Binding arbitration fails to stop suit

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The Florida Supreme Court recently ruled on a medical malpractice suit that might have ramifications across the nation, depending on how each state handles arbitration suits. The ruling involved “binding arbitration” or an agreement between two parties to help quickly address disputes.
The incident in question involved a couple who filed a medical malpractice suit against Women’s Care Florida following the stillborn birth of their son. Following the initial filing, the couple asked that the filing be changed to binding arbitration as specified in state law. The arbitration would mean that three arbitrators, one chosen by the plaintiffs, one by the defendants, and one an administrative law judge selected by the Division of Administrative Hearings to arbitrate and set parameters for any possible awards.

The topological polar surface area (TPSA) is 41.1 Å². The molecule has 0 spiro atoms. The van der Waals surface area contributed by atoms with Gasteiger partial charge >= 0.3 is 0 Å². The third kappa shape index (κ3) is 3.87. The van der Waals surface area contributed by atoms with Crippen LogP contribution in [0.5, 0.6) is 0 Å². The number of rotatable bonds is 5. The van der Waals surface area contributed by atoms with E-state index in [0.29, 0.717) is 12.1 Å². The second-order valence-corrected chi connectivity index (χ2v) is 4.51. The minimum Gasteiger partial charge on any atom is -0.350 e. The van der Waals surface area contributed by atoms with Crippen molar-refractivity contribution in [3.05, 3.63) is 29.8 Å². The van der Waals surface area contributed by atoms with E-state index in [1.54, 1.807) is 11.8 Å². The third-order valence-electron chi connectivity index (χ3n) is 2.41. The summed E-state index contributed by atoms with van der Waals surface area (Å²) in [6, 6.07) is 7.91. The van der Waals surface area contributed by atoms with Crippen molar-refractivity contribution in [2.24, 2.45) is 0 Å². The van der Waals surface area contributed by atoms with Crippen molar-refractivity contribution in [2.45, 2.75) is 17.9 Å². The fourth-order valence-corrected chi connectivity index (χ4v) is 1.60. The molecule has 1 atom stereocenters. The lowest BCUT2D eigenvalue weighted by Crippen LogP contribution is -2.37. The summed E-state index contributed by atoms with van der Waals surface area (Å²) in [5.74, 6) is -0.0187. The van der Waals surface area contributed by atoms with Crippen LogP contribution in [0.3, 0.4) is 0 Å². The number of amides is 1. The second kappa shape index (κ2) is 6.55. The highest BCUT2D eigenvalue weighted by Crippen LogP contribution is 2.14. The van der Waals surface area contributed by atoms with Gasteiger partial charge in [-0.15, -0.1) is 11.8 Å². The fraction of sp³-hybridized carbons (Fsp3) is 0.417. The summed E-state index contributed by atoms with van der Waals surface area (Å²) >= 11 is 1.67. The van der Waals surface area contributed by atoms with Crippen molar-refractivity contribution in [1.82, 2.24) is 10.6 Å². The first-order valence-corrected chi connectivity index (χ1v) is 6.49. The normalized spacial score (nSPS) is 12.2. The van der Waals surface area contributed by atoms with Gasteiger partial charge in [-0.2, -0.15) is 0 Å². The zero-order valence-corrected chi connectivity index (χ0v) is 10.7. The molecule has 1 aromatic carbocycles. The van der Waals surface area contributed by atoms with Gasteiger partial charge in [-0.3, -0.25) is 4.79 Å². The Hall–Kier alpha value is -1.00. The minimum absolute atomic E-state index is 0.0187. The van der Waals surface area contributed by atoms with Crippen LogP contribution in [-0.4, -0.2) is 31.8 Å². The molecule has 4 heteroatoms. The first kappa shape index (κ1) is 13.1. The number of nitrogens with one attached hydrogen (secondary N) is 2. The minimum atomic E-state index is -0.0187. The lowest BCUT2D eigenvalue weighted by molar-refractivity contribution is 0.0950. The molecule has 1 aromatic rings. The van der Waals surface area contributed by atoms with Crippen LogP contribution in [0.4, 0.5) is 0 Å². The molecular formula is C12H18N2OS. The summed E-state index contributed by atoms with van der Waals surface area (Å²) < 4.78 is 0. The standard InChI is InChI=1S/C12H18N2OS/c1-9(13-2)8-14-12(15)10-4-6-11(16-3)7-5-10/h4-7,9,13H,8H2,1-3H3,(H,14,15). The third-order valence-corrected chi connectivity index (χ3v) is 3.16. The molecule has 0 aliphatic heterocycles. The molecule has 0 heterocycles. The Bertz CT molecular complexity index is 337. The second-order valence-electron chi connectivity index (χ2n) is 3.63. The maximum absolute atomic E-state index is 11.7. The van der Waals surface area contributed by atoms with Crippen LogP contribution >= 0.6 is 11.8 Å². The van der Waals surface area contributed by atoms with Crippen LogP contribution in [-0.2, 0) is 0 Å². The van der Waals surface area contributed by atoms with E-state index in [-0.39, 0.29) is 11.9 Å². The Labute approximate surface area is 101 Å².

Women’s Care Florida rejected the request, stating that the couple had previously signed an agreement which would lead to a binding arbitration on the original terms of the agreement. The Florida Supreme Court disagreed however, citing that the original arbitration agreement was “clearly favorable” to Women’s Care Florida, which counters the intent of the Medical Malpractice Act, or MMA.
As you can see, there are many complexities and complications that may transpire during the process of a medical malpractice suit involving a birth injury or death. Any doctor, surgeon, or medical professional who is proven to be negligent and causes a birth injury or wrongful death may be liable. The laws on proving guilt are complex however. If you have been the victim and have a child injured or killed due to a birth injury, you may be entitled to compensation.
Source: Medscape, “Binding Arbitration Gets Shot Down,” By Wayne J. Guglielmo, Feb. 13, 2017